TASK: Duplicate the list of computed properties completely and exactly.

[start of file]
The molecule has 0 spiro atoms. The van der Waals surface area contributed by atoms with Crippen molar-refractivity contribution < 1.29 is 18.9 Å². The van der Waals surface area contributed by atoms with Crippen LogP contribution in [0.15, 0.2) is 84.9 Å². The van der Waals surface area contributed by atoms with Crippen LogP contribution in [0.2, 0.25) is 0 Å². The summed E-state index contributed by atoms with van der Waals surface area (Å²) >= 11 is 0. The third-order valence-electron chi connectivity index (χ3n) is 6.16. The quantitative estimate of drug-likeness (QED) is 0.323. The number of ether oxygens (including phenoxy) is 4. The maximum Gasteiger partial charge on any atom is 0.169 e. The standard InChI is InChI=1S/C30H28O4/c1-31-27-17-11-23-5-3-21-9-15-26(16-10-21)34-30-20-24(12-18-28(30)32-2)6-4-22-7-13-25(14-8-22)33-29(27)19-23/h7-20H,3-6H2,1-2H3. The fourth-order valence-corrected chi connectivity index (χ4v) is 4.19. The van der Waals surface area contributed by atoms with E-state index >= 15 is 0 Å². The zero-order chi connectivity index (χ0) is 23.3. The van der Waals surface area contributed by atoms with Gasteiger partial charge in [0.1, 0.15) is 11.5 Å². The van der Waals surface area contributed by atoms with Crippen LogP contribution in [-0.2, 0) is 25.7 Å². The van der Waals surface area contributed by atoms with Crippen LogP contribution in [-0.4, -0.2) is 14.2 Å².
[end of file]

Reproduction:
The molecule has 0 spiro atoms. The van der Waals surface area contributed by atoms with Crippen molar-refractivity contribution < 1.29 is 18.9 Å². The van der Waals surface area contributed by atoms with Crippen LogP contribution in [0.15, 0.2) is 84.9 Å². The van der Waals surface area contributed by atoms with Crippen LogP contribution in [0.2, 0.25) is 0 Å². The summed E-state index contributed by atoms with van der Waals surface area (Å²) >= 11 is 0. The third-order valence-electron chi connectivity index (χ3n) is 6.16. The quantitative estimate of drug-likeness (QED) is 0.323. The number of ether oxygens (including phenoxy) is 4. The maximum Gasteiger partial charge on any atom is 0.169 e. The standard InChI is InChI=1S/C30H28O4/c1-31-27-17-11-23-5-3-21-9-15-26(16-10-21)34-30-20-24(12-18-28(30)32-2)6-4-22-7-13-25(14-8-22)33-29(27)19-23/h7-20H,3-6H2,1-2H3. The fourth-order valence-corrected chi connectivity index (χ4v) is 4.19. The van der Waals surface area contributed by atoms with E-state index >= 15 is 0 Å². The zero-order chi connectivity index (χ0) is 23.3. The van der Waals surface area contributed by atoms with Gasteiger partial charge in [0.1, 0.15) is 11.5 Å². The van der Waals surface area contributed by atoms with Crippen LogP contribution in [-0.2, 0) is 25.7 Å². The van der Waals surface area contributed by atoms with Crippen LogP contribution in [-0.4, -0.2) is 14.2 Å².